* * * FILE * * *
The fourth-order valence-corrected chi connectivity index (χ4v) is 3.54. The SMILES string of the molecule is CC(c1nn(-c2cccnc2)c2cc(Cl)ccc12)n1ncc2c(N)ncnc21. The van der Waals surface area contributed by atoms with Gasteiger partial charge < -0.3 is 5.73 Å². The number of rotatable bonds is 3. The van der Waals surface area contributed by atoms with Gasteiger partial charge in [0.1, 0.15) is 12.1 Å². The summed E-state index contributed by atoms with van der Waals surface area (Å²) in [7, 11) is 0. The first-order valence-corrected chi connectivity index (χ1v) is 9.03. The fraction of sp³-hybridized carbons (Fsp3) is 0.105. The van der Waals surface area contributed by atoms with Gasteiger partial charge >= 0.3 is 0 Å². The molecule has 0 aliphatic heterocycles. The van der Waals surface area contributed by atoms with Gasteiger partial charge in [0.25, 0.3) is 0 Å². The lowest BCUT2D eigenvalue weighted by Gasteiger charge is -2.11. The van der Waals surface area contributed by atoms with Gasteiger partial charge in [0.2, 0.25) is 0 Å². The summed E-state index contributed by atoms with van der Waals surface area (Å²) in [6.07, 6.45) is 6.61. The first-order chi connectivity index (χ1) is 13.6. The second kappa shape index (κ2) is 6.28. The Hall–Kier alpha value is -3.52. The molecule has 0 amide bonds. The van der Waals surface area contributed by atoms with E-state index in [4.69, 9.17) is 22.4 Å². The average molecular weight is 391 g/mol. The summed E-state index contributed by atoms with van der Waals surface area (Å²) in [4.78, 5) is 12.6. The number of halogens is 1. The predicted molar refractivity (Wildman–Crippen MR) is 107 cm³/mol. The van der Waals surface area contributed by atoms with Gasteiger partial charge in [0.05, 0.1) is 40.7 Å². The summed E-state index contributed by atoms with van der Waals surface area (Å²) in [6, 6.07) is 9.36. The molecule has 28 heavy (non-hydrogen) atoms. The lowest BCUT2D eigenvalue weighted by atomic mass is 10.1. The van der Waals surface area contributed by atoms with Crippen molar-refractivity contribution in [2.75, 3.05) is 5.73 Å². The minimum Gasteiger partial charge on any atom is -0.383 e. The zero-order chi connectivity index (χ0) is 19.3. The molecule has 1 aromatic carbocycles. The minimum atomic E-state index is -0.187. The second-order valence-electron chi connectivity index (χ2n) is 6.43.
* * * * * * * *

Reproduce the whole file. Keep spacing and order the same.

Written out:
The fourth-order valence-corrected chi connectivity index (χ4v) is 3.54. The SMILES string of the molecule is CC(c1nn(-c2cccnc2)c2cc(Cl)ccc12)n1ncc2c(N)ncnc21. The van der Waals surface area contributed by atoms with Gasteiger partial charge < -0.3 is 5.73 Å². The number of rotatable bonds is 3. The van der Waals surface area contributed by atoms with Gasteiger partial charge in [0.1, 0.15) is 12.1 Å². The summed E-state index contributed by atoms with van der Waals surface area (Å²) in [7, 11) is 0. The first-order valence-corrected chi connectivity index (χ1v) is 9.03. The fraction of sp³-hybridized carbons (Fsp3) is 0.105. The van der Waals surface area contributed by atoms with Gasteiger partial charge >= 0.3 is 0 Å². The molecule has 0 aliphatic heterocycles. The van der Waals surface area contributed by atoms with Gasteiger partial charge in [0.25, 0.3) is 0 Å². The lowest BCUT2D eigenvalue weighted by Gasteiger charge is -2.11. The van der Waals surface area contributed by atoms with Gasteiger partial charge in [0.2, 0.25) is 0 Å². The summed E-state index contributed by atoms with van der Waals surface area (Å²) in [6.07, 6.45) is 6.61. The first-order chi connectivity index (χ1) is 13.6. The second kappa shape index (κ2) is 6.28. The Hall–Kier alpha value is -3.52. The molecule has 0 amide bonds. The van der Waals surface area contributed by atoms with E-state index in [4.69, 9.17) is 22.4 Å². The average molecular weight is 391 g/mol. The summed E-state index contributed by atoms with van der Waals surface area (Å²) in [4.78, 5) is 12.6. The number of halogens is 1. The predicted molar refractivity (Wildman–Crippen MR) is 107 cm³/mol. The van der Waals surface area contributed by atoms with Gasteiger partial charge in [0.05, 0.1) is 40.7 Å². The summed E-state index contributed by atoms with van der Waals surface area (Å²) in [6, 6.07) is 9.36. The molecule has 28 heavy (non-hydrogen) atoms. The lowest BCUT2D eigenvalue weighted by atomic mass is 10.1. The van der Waals surface area contributed by atoms with Crippen molar-refractivity contribution in [2.75, 3.05) is 5.73 Å². The minimum Gasteiger partial charge on any atom is -0.383 e. The zero-order chi connectivity index (χ0) is 19.3. The molecule has 1 aromatic carbocycles. The minimum atomic E-state index is -0.187. The second-order valence-electron chi connectivity index (χ2n) is 6.43.